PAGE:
The Implications Of Money In Politics
by SavvyRoo on Jan 12, 2016 | Views: 266 | Score: 4
Undoubtedly, money plays an essential role in American politics. Politicians need money to fund legislation, pay interest on debt, and finance campaigns. A result of the Citizen's United Supreme Court ruling, however, many people are claiming that money has become too influential in the realm of politics. Is the use of greenbacks an expression of free speech, or is it eroding our very foundation of democracy?
Follow The Money To The Source
|Cash on Hand||PACs||Individual Donors|
|Money raised for all House candidates from 2013-2014||229533892||353301223||567592516|
In the 2013-2014 election cycle alone, House candidates raised well over a billion dollars total. While the majority of the money came from individual donors, approximately a third of the funding originated from Political Action Committees. These private special interest groups, commonly referred to as PACs, funnel money into elections with the purpose of electing or defeating certain candidates.
The Explosion Of Outside Spending
|Total outside spending on elections (in USD)|
While outside spending had been somewhat subdued leading up to the 21st century, things have changed very rapidly in the last decade. Super-PACs, organizations that cannot fund candidates directly but can spend unlimited sums of money for advocation purposes, have radically transformed the political arena. The rise of these Super-PACs has caused outside spending on elections to skyrocket, reaching its zenith in 2012 with over a billion dollars spent.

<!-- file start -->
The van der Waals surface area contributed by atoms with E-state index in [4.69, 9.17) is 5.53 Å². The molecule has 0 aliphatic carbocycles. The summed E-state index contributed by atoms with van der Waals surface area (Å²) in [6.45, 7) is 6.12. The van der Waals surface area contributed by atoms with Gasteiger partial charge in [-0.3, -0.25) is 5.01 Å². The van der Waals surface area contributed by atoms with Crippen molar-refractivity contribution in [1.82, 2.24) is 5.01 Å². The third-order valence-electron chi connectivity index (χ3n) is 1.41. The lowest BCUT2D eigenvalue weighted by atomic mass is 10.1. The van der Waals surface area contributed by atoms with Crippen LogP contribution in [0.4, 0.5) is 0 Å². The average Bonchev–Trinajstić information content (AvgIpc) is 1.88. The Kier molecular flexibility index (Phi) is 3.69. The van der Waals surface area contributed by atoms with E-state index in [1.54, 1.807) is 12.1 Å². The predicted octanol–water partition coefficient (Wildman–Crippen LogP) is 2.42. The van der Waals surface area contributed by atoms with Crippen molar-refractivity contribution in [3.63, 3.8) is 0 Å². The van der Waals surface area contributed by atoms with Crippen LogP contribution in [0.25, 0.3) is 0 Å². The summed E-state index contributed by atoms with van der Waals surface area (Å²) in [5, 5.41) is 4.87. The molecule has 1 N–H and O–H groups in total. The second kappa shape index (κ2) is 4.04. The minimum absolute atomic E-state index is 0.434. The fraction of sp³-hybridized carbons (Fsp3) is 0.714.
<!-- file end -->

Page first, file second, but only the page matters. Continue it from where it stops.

The Cost of Winning An Election
|Average campaign expenditure for winning House of Representatives candidate (in 2012 dollars)|
Over the years, elections have become increasingly expensive. Factoring in the effect of inflation, successful House candidates today spend approximately double the amount of money that candidates did in 1986. Campaigns' increasing price tags are likely to make politicians more responsive to potential donors, while also making it more difficult for middle class individuals to run for office.
Purchasing Political Favors
|They want something big in return for the candidate they are trying to elect.||76|
|They are simply supporting candidates with whom they agree.||24|
The vast majority of Americans agree: the purchasing of political favors is a legitimate issue regarding elections and Super-PACs. Three-fourths of the American public agreed that when large sums of money are donated to help elect particular candidates, those funds come with strings attached; the donors want specific kickbacks from the candidate that got them elected.